Car bombs go off all the time and the locals pause when they happen before continuing with their business. A Malaysian in such situations panics and wants to get to the airport as quickly as possible. But Mohd Daud has gone back time and again because he believes that entrepreneurs must have courage. “We helped the central bank set up the standard operating procedures for Islamic banks. So now, it is just plug and play,” he says.
Mohd Daud is a little disappointed that it has been delayed. “We did the work three or four years ago, making sure the banking laws were neither too strict nor too flexible. I went through everything — word for word, line by line. But the parliament has yet to pass the legislation,” he says.
Why not? “They feel if they passed the legislation without abolishing the conventional banking laws, it would look bad because they would have two systems in the country. But that is a very idealistic perspective,” says Mohd Daud.
“I said, ‘Dear sir, go for the Islamic banking laws and build up your Islamic banking portfolio, then you can slowly diminish your conventional banking system. Because 99% of your people are Muslim and they are sure to migrate to the new system. If you don’t give them a chance, they will not come to you.’
“And sure enough, after four years, the Islamic banking assets are negligible. They are not even 1% to 2% of the total banking assets.”
It is a pity because without a proper banking system, the central bank cannot curb unhealthy practices and keep tabs on who has the money and where it is going. “The banking system can help manage cash transactions — Islamic, conventional — it doesn’t matter. The moment you have a banking system and there are laws that say you cannot pay cash for transactions over a certain amount, you can curtail unhealthy financial transactions,” says Mohd Daud.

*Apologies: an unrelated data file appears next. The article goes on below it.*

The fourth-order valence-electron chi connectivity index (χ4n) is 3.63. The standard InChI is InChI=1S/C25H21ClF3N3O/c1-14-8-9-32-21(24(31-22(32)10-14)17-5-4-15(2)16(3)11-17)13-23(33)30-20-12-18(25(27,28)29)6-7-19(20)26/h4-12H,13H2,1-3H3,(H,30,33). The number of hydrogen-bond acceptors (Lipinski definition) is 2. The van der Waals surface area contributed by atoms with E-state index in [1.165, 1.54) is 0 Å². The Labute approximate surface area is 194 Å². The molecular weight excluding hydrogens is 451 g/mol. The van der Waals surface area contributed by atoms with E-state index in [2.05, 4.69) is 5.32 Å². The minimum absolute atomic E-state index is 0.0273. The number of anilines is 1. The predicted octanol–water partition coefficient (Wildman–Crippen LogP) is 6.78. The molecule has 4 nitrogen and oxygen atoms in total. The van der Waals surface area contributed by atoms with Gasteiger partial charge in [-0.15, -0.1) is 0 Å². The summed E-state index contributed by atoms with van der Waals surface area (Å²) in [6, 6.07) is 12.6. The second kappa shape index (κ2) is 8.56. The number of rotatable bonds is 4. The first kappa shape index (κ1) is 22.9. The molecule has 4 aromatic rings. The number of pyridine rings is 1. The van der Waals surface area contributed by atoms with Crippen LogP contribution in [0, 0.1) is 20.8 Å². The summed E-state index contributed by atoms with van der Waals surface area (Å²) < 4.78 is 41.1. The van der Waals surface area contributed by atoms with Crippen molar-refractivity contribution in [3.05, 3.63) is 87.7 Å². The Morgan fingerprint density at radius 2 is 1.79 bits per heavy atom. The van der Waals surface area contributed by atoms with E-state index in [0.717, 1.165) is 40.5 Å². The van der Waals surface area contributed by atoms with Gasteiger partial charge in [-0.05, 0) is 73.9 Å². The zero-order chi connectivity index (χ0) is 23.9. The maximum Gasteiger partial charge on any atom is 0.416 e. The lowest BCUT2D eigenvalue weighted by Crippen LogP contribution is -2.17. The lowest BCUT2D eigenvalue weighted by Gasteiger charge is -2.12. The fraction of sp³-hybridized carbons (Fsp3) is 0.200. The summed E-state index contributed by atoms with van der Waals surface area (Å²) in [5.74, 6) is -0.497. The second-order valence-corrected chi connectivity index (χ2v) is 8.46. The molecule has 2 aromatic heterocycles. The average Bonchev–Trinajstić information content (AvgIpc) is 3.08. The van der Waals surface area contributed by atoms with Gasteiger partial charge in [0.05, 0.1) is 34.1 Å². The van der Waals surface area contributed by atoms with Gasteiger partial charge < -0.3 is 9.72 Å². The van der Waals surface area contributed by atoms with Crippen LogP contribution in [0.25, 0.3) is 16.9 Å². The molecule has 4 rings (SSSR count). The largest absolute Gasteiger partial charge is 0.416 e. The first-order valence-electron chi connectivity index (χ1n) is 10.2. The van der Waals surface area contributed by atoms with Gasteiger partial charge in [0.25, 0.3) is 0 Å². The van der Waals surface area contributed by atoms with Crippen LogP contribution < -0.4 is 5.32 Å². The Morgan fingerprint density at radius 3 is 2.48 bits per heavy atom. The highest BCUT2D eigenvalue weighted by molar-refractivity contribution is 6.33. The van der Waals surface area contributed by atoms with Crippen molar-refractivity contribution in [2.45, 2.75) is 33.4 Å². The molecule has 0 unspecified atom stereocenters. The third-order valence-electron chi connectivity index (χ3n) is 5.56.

He has mentioned before how when he goes into these Middle East markets, most of them ask why he had not brought any Malaysian companies with him. They are looking for hospitals, airport managers, tourism chains and even Islamic banks. But when he broaches the subject with local companies, most are reluctant.
“They tell me that the market is already big in Malaysia. So, why should they go overseas? Also, they are reluctant because they are unfamiliar with these markets. It is an additional cost that they are not willing to bear,” says Mohd Daud.
He thinks they are wrong. “The margins over there can be higher. Let’s say that for every ringgit you put in over here, you get a margin of 20% to 30% as a hospital or airport operator. Over there, the margin could be as high as 40% to 50%.”
Mohd Daud reiterates that Malaysians have a good name in the Middle East and they should seriously consider going there. “Of course, we need to make sure we have the right local partners and do our own due diligence,” he says.
Having built a base with his shariah advisory, Mohd Daud is expanding into other areas. He now owns a business magazine (Malaysian Business) and a financial technology company (MyFinB).
“I don’t want to open new offices, but have new companies with new focuses. My shariah business is good enough and we don’t need to open new offices. We can stop with the offices in Malaysia, Dubai, Morocco and Kazakhstan. I want to convert the other offices into trading companies,” he says.
Basically, Mohd Daud wants to bring hospitals, resorts and oil and gas companies, among others, to other parts of the world in which he has established himself. “Kazakhstan is a good country for ski resorts. In Africa, perhaps trading, crude palm oil and oil and gas. I want to play that role now. If I cannot, I can bring in my Malaysian partners,” he says.
Mohd Daud has teamed up with many small businesses, especially those in the IT sector. “We will appoint distributors in these markets and go for a franchising model so we don’t take on any risk but still manage to sell our products overseas,” he says.
He is also keen to help young people expand abroad. “They have no clue whatsoever and no contacts. I have the contacts,” he points out.